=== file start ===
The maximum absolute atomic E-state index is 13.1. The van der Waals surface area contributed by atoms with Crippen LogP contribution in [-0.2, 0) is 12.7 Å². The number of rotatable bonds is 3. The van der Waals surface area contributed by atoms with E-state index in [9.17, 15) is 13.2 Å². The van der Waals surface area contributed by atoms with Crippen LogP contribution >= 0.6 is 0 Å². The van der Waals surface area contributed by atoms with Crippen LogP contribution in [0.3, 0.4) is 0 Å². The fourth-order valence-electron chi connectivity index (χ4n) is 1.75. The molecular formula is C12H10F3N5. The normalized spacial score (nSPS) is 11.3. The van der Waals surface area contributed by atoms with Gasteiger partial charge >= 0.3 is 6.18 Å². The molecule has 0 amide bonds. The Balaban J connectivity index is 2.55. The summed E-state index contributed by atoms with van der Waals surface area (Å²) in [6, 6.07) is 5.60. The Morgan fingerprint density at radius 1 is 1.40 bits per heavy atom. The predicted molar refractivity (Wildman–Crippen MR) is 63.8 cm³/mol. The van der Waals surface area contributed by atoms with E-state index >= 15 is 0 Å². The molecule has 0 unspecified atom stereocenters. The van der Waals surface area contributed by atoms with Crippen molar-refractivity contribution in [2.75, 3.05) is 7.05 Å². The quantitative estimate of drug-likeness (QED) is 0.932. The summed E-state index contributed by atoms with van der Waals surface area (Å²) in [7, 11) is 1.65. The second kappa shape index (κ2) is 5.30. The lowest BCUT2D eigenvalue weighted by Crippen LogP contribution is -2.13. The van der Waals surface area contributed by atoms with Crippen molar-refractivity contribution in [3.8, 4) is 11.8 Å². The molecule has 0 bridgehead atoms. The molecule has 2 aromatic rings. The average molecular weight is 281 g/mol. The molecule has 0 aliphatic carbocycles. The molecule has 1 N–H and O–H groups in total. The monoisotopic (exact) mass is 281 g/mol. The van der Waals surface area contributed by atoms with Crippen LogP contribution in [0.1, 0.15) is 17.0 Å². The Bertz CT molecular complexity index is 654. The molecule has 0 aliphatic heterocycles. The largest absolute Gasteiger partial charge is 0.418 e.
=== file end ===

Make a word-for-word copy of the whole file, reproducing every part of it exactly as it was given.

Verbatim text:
The maximum absolute atomic E-state index is 13.1. The van der Waals surface area contributed by atoms with Crippen LogP contribution in [-0.2, 0) is 12.7 Å². The number of rotatable bonds is 3. The van der Waals surface area contributed by atoms with E-state index in [9.17, 15) is 13.2 Å². The van der Waals surface area contributed by atoms with Crippen LogP contribution >= 0.6 is 0 Å². The van der Waals surface area contributed by atoms with Crippen LogP contribution in [0.3, 0.4) is 0 Å². The fourth-order valence-electron chi connectivity index (χ4n) is 1.75. The molecular formula is C12H10F3N5. The normalized spacial score (nSPS) is 11.3. The van der Waals surface area contributed by atoms with Gasteiger partial charge >= 0.3 is 6.18 Å². The molecule has 0 amide bonds. The Balaban J connectivity index is 2.55. The summed E-state index contributed by atoms with van der Waals surface area (Å²) in [6, 6.07) is 5.60. The Morgan fingerprint density at radius 1 is 1.40 bits per heavy atom. The predicted molar refractivity (Wildman–Crippen MR) is 63.8 cm³/mol. The van der Waals surface area contributed by atoms with E-state index >= 15 is 0 Å². The molecule has 0 unspecified atom stereocenters. The van der Waals surface area contributed by atoms with Crippen molar-refractivity contribution in [2.75, 3.05) is 7.05 Å². The quantitative estimate of drug-likeness (QED) is 0.932. The summed E-state index contributed by atoms with van der Waals surface area (Å²) in [7, 11) is 1.65. The second kappa shape index (κ2) is 5.30. The lowest BCUT2D eigenvalue weighted by Crippen LogP contribution is -2.13. The van der Waals surface area contributed by atoms with Crippen molar-refractivity contribution in [3.8, 4) is 11.8 Å². The molecule has 0 bridgehead atoms. The molecule has 2 aromatic rings. The average molecular weight is 281 g/mol. The molecule has 0 aliphatic carbocycles. The molecule has 1 N–H and O–H groups in total. The monoisotopic (exact) mass is 281 g/mol. The van der Waals surface area contributed by atoms with Crippen LogP contribution in [0.1, 0.15) is 17.0 Å². The Bertz CT molecular complexity index is 654. The molecule has 0 aliphatic heterocycles. The largest absolute Gasteiger partial charge is 0.418 e.